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Geneticist practices the science of art
O'Reilly is a geneticist at UW-Madison. She is currently doing cancer research while working for her Ph.D. After escaping to France for a brief trip last year, she became inspired to begin painting.
"I had all these ideas and pictures in my head, and painting is my way of expressing them," O'Reilly said.
With only the experience of one drawing class and one oil class, O'Reilly went to work.
At the inner core of her art, the themes of life and spirituality surface perpetually in various forms. Following the notion that people perceive things in many different ways, she uses a single line, shape or color to define more than one person or object, which she refers to as "Hunterism."
In other words, two images in one--similar to M.C. Escher, though the two are very stylistically different, as O'Reilly is a lot more abstract in her work.
Picasso, Kandinsky and Miró are especially inspiring artists for O'Reilly. Kandinsky, like O'Reilly, began painting later in life. He was a gifted writer and a student of law and economics. He did not follow his artistic vision until his 30s. O'Reilly's life somewhat mirrors that pattern. It was not until a year ago that she followed her vision.
"I have a very powerful drive to paint and to do art. I think that's my purpose in life. It's meant to be," she said.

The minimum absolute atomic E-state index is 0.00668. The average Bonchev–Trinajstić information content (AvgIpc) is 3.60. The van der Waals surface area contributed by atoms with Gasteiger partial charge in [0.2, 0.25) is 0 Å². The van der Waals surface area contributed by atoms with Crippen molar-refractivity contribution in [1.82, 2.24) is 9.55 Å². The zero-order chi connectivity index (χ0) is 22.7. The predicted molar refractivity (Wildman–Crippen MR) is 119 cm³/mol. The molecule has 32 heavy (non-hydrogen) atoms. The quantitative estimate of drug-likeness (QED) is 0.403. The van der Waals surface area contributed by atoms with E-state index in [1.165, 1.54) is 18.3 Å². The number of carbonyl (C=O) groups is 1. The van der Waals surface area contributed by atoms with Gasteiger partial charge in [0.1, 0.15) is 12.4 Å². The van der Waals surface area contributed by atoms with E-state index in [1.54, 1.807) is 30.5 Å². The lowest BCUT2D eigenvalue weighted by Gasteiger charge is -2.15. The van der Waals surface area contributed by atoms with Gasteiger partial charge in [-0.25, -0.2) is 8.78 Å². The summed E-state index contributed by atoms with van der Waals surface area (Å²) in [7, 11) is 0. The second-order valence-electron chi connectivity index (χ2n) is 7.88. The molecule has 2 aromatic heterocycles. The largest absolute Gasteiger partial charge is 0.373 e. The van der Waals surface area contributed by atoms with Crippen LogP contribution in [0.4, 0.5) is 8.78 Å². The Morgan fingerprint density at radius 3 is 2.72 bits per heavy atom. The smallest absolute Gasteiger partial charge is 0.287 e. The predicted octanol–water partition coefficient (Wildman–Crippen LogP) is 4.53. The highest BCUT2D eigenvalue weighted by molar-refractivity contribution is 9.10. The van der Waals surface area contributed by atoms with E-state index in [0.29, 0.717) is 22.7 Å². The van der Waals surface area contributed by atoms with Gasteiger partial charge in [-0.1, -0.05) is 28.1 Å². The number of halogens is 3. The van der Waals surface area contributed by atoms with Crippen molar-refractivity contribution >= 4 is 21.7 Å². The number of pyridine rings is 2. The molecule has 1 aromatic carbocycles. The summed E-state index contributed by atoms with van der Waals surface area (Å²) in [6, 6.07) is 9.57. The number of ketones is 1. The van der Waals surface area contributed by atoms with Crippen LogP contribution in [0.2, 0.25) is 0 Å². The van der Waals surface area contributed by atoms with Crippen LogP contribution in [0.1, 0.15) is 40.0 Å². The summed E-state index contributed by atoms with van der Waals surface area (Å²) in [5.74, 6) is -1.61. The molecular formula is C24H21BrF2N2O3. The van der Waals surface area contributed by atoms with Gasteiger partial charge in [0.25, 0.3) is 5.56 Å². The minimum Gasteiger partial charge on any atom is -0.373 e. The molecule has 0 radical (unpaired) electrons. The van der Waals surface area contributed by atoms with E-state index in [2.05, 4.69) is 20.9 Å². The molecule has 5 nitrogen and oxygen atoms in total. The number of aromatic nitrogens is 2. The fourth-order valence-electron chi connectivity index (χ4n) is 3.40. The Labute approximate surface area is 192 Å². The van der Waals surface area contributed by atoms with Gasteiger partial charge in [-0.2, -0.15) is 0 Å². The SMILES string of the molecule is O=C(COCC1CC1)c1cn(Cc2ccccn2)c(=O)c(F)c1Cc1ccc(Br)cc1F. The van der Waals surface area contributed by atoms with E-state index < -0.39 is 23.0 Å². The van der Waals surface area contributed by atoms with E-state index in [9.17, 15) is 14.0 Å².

Images seen through the microscope also influence many of her works. Different abstract-shaped cell forms inspire the art. Although many consider science a highly structured field when compared to art, O'Reilly finds them complementary.
"Once you stop memorizing formulas and you go beyond, trying to discover new formulas or new forms of life, the creative process begins," she said.
O'Reilly's painting "Shocked People" represents how lines and colors take on more than one form. From some angles the faces seem shocked and from other perspectives they look as if they are about to speak.
The outlines were not added until the end when O'Reilly felt there needed to be something a little more distinct.
"I sketched and chose the colors first and when I was done with the painting I analyzed it and asked myself, 'what do I see?'" she said.
Through this process, O'Reilly creates the titles of her art.
"Peaceful Self-Portrait," seen on the front page, reflects the many different inspirations in O'Reilly's personal life. The abstract shapes stem from the sight of different cell formations and the woman in the drawing represents O'Reilly.
The bright green object supporting the woman in the picture is representative of the role her husband has taken on since she began painting.
"My husband and I are very close. He has supported me and helped me and I think that this picture is somewhat representative of that," she said.
O'Reilly is always on the verge of creation, whether scientifically or artistically. Her paintings capture life as we know it and life beyond what we know.
The "Abstract Faces Series" is on display at Studio Z, 6025 Monona Drive, through April 9. For more information, call 221-7888.
Selections from O'Reilly's "Abstract Faces Series" are also displayed on the World Wide Web at The Renaissance 2001 Group Exhibition website at http://r2001.com and O'Reilly's award-winning site at http://www.artbyhunter.com/media/hunter.html
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